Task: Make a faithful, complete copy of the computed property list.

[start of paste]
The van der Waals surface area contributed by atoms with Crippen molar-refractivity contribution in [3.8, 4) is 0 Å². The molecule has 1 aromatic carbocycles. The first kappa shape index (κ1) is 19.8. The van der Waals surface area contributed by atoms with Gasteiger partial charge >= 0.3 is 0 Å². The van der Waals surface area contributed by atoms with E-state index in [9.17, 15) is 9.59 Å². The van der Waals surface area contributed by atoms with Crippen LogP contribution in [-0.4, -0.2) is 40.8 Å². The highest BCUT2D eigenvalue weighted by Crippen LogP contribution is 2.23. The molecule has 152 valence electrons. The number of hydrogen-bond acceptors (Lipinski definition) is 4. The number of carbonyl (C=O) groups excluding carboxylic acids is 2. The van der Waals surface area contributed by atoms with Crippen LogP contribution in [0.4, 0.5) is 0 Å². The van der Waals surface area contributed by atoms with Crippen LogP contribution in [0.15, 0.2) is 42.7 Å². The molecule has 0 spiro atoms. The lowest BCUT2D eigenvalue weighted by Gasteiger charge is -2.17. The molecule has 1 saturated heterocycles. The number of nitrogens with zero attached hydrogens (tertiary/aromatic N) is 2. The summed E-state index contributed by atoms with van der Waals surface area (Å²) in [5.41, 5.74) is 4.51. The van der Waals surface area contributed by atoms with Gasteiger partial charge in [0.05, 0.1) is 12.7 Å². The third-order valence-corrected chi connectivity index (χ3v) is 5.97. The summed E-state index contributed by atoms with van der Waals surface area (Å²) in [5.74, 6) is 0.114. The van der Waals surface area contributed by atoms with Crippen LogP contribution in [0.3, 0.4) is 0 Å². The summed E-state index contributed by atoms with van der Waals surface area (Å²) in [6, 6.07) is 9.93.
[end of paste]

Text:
The van der Waals surface area contributed by atoms with Crippen molar-refractivity contribution in [3.8, 4) is 0 Å². The molecule has 1 aromatic carbocycles. The first kappa shape index (κ1) is 19.8. The van der Waals surface area contributed by atoms with Gasteiger partial charge >= 0.3 is 0 Å². The van der Waals surface area contributed by atoms with E-state index in [9.17, 15) is 9.59 Å². The van der Waals surface area contributed by atoms with Crippen LogP contribution in [-0.4, -0.2) is 40.8 Å². The highest BCUT2D eigenvalue weighted by Crippen LogP contribution is 2.23. The molecule has 152 valence electrons. The number of hydrogen-bond acceptors (Lipinski definition) is 4. The number of carbonyl (C=O) groups excluding carboxylic acids is 2. The van der Waals surface area contributed by atoms with Crippen LogP contribution in [0.4, 0.5) is 0 Å². The van der Waals surface area contributed by atoms with Crippen LogP contribution in [0.15, 0.2) is 42.7 Å². The molecule has 0 spiro atoms. The lowest BCUT2D eigenvalue weighted by Gasteiger charge is -2.17. The molecule has 1 saturated heterocycles. The number of nitrogens with zero attached hydrogens (tertiary/aromatic N) is 2. The summed E-state index contributed by atoms with van der Waals surface area (Å²) in [5.41, 5.74) is 4.51. The van der Waals surface area contributed by atoms with Gasteiger partial charge in [0.05, 0.1) is 12.7 Å². The third-order valence-corrected chi connectivity index (χ3v) is 5.97. The summed E-state index contributed by atoms with van der Waals surface area (Å²) in [5.74, 6) is 0.114. The van der Waals surface area contributed by atoms with Crippen LogP contribution in [0.3, 0.4) is 0 Å². The summed E-state index contributed by atoms with van der Waals surface area (Å²) in [6, 6.07) is 9.93.